January 23, 2018
IPS is now home to the Chicago Catholic Scripture School, a program that provides in-depth knowledge of the Bible within a Roman Catholic framework to parish leaders, deacons, catechists, staff members, and anyone wishing to deepen their understanding of scripture. The IPS Chicago Catholic Scripture School (IPS CCSS) falls under the Continuing Education (CE) umbrella within IPS and is overseen by IPS alumnus, Mark Bersano.
With the help of CE administrative assistant Mirta Garcia, Mark also supervises the following CE programs:
- Parish Leadership and Management Programs
- IPS Continuing Education Courses
- Parish Health and Pastoral Care Ministry Certificate
- Restorative Justice Ministry Certificate
- Certificate in Pastoral Ministry for North England and Wales
- English Pronunciation and Parish Enculturation Course
- Legacy Leaders Fellowship Program (Check out our recent blog “Loyola-IPS Receives Grant from Henry Luce Foundation for Legacy Leaders Fellows Program”.)
- IPS Retreats for Catholic School Teachers
We recently sat down with Mark to learn more about him and his growing contribution to the life of IPS.
Let’s begin with CONGRATULATIONS on your recent promotion to Assistant Dean for Continuing Education, Mark! Any thoughts on this recognition?
It’s a great honor and I’m proud and very grateful to have the new title. It affirms the work Mirta and I are doing with Continuing Education and the importance of this work to the community. I’m both grateful and humbled. The title change should open more doors as I negotiate new Continuing Education programs and course offerings.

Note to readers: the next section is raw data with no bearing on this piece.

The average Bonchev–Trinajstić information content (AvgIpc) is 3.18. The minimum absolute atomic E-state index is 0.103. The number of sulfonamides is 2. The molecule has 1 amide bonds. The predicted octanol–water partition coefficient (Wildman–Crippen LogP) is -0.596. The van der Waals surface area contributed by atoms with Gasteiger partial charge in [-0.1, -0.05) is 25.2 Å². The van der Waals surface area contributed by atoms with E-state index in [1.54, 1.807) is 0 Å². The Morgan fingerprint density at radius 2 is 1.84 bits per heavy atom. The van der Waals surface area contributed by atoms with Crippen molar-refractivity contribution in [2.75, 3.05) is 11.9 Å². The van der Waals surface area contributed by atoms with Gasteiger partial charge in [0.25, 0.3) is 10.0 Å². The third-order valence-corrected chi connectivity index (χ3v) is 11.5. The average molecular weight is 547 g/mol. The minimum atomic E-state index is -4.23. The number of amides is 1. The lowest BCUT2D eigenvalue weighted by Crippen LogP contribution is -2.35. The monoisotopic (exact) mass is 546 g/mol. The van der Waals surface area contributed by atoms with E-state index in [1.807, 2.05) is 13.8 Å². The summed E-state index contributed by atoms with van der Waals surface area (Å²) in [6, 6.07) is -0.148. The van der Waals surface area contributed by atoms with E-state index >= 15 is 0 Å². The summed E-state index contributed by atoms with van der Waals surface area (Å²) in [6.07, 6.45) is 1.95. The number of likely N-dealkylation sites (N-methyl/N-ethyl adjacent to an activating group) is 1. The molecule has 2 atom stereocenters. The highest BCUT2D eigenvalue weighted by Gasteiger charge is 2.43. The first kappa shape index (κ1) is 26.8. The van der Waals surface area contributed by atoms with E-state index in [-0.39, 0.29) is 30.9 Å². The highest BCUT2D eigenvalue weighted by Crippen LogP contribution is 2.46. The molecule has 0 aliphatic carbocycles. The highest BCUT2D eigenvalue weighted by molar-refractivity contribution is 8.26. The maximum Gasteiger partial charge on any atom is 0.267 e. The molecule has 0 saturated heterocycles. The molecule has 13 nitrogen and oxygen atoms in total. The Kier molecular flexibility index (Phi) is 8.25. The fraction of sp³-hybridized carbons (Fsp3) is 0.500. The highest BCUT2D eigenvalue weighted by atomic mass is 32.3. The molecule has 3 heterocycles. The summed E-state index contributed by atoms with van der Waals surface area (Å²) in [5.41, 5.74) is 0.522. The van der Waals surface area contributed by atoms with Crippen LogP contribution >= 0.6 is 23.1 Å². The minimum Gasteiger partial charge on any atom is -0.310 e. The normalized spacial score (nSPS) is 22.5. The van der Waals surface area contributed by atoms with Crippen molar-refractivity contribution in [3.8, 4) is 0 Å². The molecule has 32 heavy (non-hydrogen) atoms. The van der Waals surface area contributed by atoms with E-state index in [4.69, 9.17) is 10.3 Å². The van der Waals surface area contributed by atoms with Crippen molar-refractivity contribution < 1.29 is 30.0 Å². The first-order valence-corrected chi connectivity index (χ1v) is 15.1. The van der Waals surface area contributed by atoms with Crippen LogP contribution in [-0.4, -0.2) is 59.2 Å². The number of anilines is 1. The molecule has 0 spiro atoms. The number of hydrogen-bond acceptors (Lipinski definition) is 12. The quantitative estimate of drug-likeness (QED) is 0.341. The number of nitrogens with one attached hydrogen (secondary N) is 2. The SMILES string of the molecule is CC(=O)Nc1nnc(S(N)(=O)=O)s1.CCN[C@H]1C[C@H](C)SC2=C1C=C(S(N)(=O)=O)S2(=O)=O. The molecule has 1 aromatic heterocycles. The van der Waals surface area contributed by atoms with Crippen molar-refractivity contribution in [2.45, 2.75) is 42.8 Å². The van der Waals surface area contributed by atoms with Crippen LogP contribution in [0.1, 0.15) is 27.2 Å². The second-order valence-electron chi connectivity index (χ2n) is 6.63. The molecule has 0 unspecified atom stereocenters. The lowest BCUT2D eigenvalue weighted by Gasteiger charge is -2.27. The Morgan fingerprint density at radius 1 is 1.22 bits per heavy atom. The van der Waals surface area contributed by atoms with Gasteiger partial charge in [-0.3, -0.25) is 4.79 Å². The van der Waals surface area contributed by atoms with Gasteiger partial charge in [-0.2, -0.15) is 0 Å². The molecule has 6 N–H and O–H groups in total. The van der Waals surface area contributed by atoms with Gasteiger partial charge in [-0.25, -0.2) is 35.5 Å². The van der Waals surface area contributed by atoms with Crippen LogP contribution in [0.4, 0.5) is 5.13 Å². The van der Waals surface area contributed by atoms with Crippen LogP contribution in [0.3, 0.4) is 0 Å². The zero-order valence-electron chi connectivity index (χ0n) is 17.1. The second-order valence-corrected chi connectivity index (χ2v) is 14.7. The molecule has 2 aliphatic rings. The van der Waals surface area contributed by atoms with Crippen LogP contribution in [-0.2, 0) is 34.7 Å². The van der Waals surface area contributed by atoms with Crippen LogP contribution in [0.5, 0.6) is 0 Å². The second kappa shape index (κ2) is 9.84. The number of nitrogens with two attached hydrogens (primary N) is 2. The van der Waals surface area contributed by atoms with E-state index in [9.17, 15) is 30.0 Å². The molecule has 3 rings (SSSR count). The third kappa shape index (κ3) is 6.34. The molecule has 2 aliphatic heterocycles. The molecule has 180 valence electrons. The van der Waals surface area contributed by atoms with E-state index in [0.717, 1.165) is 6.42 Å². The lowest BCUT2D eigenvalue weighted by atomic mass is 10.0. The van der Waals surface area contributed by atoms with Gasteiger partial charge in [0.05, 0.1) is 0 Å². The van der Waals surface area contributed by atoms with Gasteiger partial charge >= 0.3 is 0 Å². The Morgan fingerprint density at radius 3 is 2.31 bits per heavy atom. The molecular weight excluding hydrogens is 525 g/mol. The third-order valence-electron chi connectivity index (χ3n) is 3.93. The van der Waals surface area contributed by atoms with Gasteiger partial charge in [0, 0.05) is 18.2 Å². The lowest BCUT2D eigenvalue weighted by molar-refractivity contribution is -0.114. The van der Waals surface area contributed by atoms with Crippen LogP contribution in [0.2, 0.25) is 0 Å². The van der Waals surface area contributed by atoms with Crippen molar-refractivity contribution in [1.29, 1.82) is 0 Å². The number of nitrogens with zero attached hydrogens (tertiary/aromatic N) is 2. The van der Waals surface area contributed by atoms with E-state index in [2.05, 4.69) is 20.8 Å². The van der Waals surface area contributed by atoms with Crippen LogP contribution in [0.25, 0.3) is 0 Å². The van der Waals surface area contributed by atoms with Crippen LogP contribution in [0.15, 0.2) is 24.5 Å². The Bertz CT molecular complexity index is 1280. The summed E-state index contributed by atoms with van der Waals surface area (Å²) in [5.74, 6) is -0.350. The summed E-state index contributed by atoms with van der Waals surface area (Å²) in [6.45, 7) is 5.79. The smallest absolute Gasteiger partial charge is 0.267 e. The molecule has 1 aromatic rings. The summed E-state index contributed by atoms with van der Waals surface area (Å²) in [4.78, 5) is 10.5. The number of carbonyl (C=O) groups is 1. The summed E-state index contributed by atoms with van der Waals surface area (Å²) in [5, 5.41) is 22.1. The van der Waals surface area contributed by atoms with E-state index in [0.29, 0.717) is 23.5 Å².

I understand you’re an IPS alumnus. Can you tell us a little bit about what you were doing prior to enrolling at IPS?
Before coming to Loyola in 2005, I was the Chief Deputy Recorder and Director of Technology for the Will County Recorder of Deeds Office in Joliet. I was a one-person computer department, overseeing and maintaining six servers, 75 user workstations, and a 20-million record database. I oversaw RFP’s for hardware and software; configured and maintained servers, databases, and networking equipment; trained users; improved process efficiency; and basically administered every piece of equipment in the office. When I came to IPS I often joked that I no longer wanted to deal with anything that had an electrical plug.
Why did you choose IPS? What did you study?
A colleague in the Management Information Systems Department in Will County was doing her MA in Pastoral Studies with IPS. She told me about a new MA in Social Justice degree that IPS was starting. I came in and spoke with Mary Elsbernd (who oversaw the Social Justice MA at that time), and was enrolled in the very first social justice course in the summer of 2005. I was impressed with the Jesuit ideals around social justice and the way IPS offered a transformational education experience. After the first course, I was hooked and ended up working with a major university grant project while I pursued my studies for the MASJ.
What was life like as an IPS student? Any particular memories of classes, characters, etc. that remain with you to this day?